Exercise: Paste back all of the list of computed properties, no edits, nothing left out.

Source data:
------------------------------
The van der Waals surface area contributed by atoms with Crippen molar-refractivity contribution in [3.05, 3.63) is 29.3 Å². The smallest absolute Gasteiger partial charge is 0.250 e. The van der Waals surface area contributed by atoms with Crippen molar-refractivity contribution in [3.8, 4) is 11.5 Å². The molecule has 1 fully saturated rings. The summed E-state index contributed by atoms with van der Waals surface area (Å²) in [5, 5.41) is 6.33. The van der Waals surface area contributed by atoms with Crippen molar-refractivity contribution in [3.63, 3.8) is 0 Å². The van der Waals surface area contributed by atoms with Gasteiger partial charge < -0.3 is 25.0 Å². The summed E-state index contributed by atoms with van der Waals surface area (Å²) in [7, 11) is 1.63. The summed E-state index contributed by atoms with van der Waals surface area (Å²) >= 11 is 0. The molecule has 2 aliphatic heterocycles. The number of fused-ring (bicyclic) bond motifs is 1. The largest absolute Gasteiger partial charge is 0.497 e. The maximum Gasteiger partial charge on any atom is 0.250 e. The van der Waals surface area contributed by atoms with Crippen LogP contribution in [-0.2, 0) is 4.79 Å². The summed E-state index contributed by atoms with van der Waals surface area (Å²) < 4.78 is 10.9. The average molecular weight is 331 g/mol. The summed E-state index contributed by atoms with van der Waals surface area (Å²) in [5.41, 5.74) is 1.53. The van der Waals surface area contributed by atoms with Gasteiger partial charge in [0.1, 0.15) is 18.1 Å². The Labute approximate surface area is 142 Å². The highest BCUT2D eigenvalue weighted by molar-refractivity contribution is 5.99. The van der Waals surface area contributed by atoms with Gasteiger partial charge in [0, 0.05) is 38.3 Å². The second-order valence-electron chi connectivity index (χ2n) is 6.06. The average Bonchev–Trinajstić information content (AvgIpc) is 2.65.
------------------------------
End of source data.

The van der Waals surface area contributed by atoms with Crippen molar-refractivity contribution in [3.05, 3.63) is 29.3 Å². The smallest absolute Gasteiger partial charge is 0.250 e. The van der Waals surface area contributed by atoms with Crippen molar-refractivity contribution in [3.8, 4) is 11.5 Å². The molecule has 1 fully saturated rings. The summed E-state index contributed by atoms with van der Waals surface area (Å²) in [5, 5.41) is 6.33. The van der Waals surface area contributed by atoms with Crippen molar-refractivity contribution in [3.63, 3.8) is 0 Å². The van der Waals surface area contributed by atoms with Gasteiger partial charge < -0.3 is 25.0 Å². The summed E-state index contributed by atoms with van der Waals surface area (Å²) in [7, 11) is 1.63. The summed E-state index contributed by atoms with van der Waals surface area (Å²) >= 11 is 0. The molecule has 2 aliphatic heterocycles. The number of fused-ring (bicyclic) bond motifs is 1. The largest absolute Gasteiger partial charge is 0.497 e. The maximum Gasteiger partial charge on any atom is 0.250 e. The van der Waals surface area contributed by atoms with Crippen LogP contribution in [-0.2, 0) is 4.79 Å². The summed E-state index contributed by atoms with van der Waals surface area (Å²) < 4.78 is 10.9. The average molecular weight is 331 g/mol. The summed E-state index contributed by atoms with van der Waals surface area (Å²) in [5.41, 5.74) is 1.53. The van der Waals surface area contributed by atoms with Gasteiger partial charge in [0.1, 0.15) is 18.1 Å². The Labute approximate surface area is 142 Å². The highest BCUT2D eigenvalue weighted by molar-refractivity contribution is 5.99. The van der Waals surface area contributed by atoms with Gasteiger partial charge in [0, 0.05) is 38.3 Å². The second-order valence-electron chi connectivity index (χ2n) is 6.06. The average Bonchev–Trinajstić information content (AvgIpc) is 2.65.